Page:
MAY PEN, Clarendon — Held under the apt theme of 'Dare to Make an Impact: Fully Bright' Glenmuir High School's First Form Development Luncheon was once again a hit this year.
Scores of grade seven students assembled in the school's auditorium for the event on Tuesday afternoon. The initiative, which was launched in 2018 when the school celebrated its 60 anniversary, resumed this year after being interrupted by the COVID-19 pandemic.
It was an opportunity for students to dress formally, outside of their regular uniform, and demonstrate different skills and talents through moderating, singing, doing dub poetry and, of course, dining etiquette.
"We have an active etiquette club at Glenmuir High School where we teach social graces, etiquette (of course), and as a part of our curriculum we try to invest in the personal development of our students and so, from September onwards, we have been teaching some of these skills. So today, we are just culminating it all to see the extent to which they are able to demonstrate in real life all of these habits and skills that we have been teaching them," explained Dr Marsha Smalling, the institution's principal.
Smalling added that the yearly luncheon is an event that is highly anticipated by both students and staff.
"They get a chance to dress up and to be exposed in this kind of setting, and we are just pleased with the outcome. I am grateful for the support of our outstanding coordinators, form teachers, subject teachers, and the administrators for making this event possible. The decorator has outdone herself, once again, and we are just pleased about everything that is happening here today," she told the Jamaica Observer.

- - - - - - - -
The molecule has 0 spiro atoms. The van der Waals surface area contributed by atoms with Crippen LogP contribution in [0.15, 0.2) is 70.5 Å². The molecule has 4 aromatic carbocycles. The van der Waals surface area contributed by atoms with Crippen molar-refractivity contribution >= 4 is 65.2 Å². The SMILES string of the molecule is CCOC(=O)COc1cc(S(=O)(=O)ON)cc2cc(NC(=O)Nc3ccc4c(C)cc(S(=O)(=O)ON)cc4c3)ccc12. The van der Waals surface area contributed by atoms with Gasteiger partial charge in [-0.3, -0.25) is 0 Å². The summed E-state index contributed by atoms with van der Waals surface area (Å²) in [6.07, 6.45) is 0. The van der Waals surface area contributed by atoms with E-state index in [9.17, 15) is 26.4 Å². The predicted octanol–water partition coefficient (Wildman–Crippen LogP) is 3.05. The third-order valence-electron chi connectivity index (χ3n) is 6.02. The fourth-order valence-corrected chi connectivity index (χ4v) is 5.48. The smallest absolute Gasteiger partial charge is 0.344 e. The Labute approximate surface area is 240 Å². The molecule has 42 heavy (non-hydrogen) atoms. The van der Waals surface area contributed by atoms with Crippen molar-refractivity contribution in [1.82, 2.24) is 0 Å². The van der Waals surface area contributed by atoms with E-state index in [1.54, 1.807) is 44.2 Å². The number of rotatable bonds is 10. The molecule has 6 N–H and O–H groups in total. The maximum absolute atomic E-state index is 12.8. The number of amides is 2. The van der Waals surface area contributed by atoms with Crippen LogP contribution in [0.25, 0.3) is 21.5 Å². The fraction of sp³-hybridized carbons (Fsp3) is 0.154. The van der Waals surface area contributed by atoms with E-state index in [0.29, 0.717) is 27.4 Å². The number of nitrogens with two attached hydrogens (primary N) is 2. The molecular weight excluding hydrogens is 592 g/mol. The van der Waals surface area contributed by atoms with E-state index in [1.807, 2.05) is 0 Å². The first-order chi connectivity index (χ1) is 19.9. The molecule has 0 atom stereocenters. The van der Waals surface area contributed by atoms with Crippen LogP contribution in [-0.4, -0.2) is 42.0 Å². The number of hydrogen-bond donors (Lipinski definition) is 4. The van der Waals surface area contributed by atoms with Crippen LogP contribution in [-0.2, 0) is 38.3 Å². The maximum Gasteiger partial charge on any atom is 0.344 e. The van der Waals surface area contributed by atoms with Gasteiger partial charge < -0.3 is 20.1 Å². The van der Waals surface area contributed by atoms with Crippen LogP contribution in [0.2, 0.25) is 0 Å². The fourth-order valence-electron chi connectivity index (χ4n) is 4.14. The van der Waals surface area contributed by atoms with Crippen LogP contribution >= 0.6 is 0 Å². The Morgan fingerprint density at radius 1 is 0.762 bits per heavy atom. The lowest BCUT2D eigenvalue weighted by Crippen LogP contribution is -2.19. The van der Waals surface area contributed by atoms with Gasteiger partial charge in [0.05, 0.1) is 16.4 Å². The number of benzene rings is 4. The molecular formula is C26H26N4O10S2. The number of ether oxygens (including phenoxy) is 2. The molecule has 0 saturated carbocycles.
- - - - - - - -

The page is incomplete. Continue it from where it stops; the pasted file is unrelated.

The principal strongly believes it is important to highlight the positive actions being taken in local schools, as these are often overshadowed by negative news of crime and violence, deaths and rape.
Janiece Corniffe-Williams, one of the coordinators of Tuesday's luncheon, also spoke of the significance of the event.
"The overall aim of the programme is to help to prepare our students to develop certain skill sets that will allow them to be able to function in wider society, so we teach them how to dress and the different things that go with this kind of a function… the behaviour and all of those things," she said.
First-formers are the focus, she added, to ensure that Glenmuir students start off on the right footing.
"We want to ensure that as soon as they come into the system, we culture them into the rich tradition of excellence," she said.
"That's one of the reasons we are the number one high school in the island. At the end of their tenure here we recognise that they don't only achieve academic success but also much value would have been added to who they are — such as their deportment — as a result of our activities here," she continued.
Students are expected to cultivate and demonstrate the core values of the institution: responsibility, citizenship, care, trustworthiness, fairness, and respect.
Charmaine Holmes, another first-form coordinator, said the timing of the event is strategic as it is organised right after the mid-term examinations.
"Exams are over… so it's a time for them to sit with their friends and chat and mingle and get rid of the exam blues," she said.
Both coordinators agreed that the event required a lot of planning and organisation. They are grateful to parents and teachers who provided support.
Students spoke glowingly of the initiative.
"The event is wonderful. I must say it is festive. I really enjoy seeing my classmates and schoolmates dress up… It is wonderful; a very eventful event. The meal was wonderful; it was well-cooked," said Jaymonie Hill of 1H.
Kaimi McDonald of 1R was just as complimentary.
"Today's function was very good. The food was very delicious; the drinks — I needed more. The tables were nicely decorated; the setting very good as well. I think the school should continue doing this for first-formers. I think elegance was mostly demonstrated, but the knife and fork was very difficult," she said.